The South Coast, Sri Lanka - 28 April to 2 May 2012


Advertisement
Sri Lanka's flag
Asia » Sri Lanka » Southern Province » Galle
May 10th 2012
Published: May 22nd 2012
Edit Blog Post

Today we were going to have a tour of Sri Lankan ‘police stations’ before we continued our journey - yes really!!! We had to go back to the local police station at Hungama to collect a copy of our statement which we had given to the police the night before.



On arrival we were greeted by the same Officer we had seen previously and after some ‘conversation’ between Jaywa and him they marched off with Paul to meet the Officer in Charge. Whilst I was waiting for Paul to return (hopefully he would not get locked in the cells) quite a few families were waiting to be seen by the Officer in Charge. A couple of young lads were sitting quietly with their father - not sure what they had been up to - they were only about 10 so surely could not be too bad....... In the police compound a chap was sweeping around a small temple with a large Buddha which seemed quite out of place here, a colourful Copperheaded Bee Eater was perched on a bush nearby it all seemed so strange. At the entrance to the reception area several dogs were waiting, hopefully for hand outs and a door mat had the word ‘welcome’ written across it but the letters were facing outwards instead of inwards - that makes sense I suppose as its probably better to be leaving than arriving!



Paul returned and said they were going to provide us with a copy of our statement but they did not have a photocopier. Therefore we had to wait whilst they typed up our statement in Sinhala on a ‘manual’ typewriter (did not know they still existed). We could hear the loud clicking in the back room near the small cells that Paul had seen when he went through. It took ages which is not surprising as there are sixteen vowels and forty-two consonants in the Sinhala alphabet, but finally the document was produced - not that we could understand a word of it but Jaywa gave us a brief translation which seemed about right! They said they would fax it to the police station at Matara which would ‘investigate our case’ which they could not do in Hungama, obviously not under their jurisdiction and then asked us for some rupees to send the fax! I was amazed they had a fax machine as we only saw the one manual typewriter whilst we waited - no computers or copiers but obviously a fax machine somewhere behind the scenes. We left heading for our next destination - Matara Police Station.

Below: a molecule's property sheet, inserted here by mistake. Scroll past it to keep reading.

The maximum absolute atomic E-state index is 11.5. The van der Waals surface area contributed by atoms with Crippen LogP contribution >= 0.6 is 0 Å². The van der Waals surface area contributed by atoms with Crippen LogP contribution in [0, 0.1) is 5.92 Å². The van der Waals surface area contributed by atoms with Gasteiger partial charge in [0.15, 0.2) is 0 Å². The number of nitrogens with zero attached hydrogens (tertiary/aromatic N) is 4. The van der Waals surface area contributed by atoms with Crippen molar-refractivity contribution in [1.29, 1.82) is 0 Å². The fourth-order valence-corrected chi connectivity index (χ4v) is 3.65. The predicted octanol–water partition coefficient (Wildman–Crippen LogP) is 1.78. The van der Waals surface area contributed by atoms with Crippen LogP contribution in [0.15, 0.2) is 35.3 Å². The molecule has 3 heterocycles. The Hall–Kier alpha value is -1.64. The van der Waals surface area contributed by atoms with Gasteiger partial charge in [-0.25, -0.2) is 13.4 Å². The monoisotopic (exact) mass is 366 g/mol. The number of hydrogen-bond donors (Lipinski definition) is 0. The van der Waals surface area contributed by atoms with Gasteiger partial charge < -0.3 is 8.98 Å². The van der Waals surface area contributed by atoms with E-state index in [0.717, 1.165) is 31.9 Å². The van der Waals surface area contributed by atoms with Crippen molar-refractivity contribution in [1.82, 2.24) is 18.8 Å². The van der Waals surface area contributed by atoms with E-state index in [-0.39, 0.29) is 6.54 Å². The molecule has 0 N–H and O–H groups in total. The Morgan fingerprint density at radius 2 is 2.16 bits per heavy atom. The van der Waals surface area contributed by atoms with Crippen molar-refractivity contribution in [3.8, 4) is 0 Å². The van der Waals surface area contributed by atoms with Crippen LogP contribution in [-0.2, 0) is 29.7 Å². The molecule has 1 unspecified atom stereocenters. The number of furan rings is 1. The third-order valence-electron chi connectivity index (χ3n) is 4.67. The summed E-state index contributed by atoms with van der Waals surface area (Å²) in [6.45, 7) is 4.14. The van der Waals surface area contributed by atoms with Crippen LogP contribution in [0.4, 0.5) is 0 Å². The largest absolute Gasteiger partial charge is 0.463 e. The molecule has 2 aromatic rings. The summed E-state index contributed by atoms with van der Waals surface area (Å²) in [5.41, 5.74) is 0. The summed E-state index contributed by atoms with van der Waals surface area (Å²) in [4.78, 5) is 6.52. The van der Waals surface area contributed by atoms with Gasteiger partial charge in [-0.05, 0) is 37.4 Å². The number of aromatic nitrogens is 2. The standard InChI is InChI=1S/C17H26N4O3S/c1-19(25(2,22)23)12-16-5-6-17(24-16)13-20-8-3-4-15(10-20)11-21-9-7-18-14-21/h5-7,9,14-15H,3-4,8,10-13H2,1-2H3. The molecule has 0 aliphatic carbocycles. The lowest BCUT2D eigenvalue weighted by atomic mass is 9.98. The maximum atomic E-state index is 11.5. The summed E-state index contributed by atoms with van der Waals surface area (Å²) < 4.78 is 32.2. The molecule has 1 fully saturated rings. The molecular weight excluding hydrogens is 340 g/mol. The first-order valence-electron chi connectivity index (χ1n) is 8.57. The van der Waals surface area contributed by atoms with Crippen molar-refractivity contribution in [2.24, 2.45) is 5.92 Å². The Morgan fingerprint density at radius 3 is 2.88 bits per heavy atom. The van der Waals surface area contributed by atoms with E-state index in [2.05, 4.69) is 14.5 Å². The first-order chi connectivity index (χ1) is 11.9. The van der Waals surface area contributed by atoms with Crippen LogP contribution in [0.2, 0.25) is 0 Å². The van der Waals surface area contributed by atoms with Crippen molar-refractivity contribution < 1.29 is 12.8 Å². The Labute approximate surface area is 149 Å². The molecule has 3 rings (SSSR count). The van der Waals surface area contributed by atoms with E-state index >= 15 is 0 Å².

We travelled on to Matara along the coast which had many guesthouses on the outskirts of the town. Accommodation was available everywhere with signs advertising their prices - you could get a room for 400 rupees about £2 per night....... We finally located the Police Station which was in the centre of the town and completely different to the one at Hungama- it was a complete ‘hive of activity’. We were told to sit down in a room bursting with about 25 people, police officers were taking statements around small classroom sized desks, some were taking fingerprints of a group of young lads and mothers and babies were also sat talking to the officers - the noise was immense. It was quite daunting being in amongst all the hustle an bustle and not understanding a word of what was going on. Finally they called us through to another room and asked us a few questions, apparently no-one at the police station speaks English and Jaywa said they do all their training in Sinhalese which he was not impressed by but at the end of the day we were in Sri Lanka not the UK....... They had received the fax from the other station we had visited earlier and said they would investigate our case and contact us at our hotel if they had any news. After shaking hands with the Officer in Charge we left - our tour of police stations complete - we hoped.



We continued to our destination passing through rural villages with paddy fields, coconut plantations and traditional vegetable farming fields along the way. We had seen so much farming all around the south coast with workers knee deep in mud using hand ploughs, it looked a very tough life but the stalls on the sides of the road showed an abundance of fresh produce. Many farmers had dual purpose fields in that they grow rice in the rainy season and other vegetables when there is less rain and therefore get quite a few different crops from one field.



We finally arrived in Marissa where we were staying for three days in the hope of seeing Whales that frequent these waters. Mirissa is the best place to see whales and dolphins in Sri Lanka. In the warm Indian ocean you can see Blue whales, Sperm whales, Fin whales, sometimes Killer whales, and Common dolphins, Bottlenose dolphins, Spinner dolphins, Risso's dolphins and Striped dolphins. As well as turtles and various fish species, like Bluefin tuna and flying fish.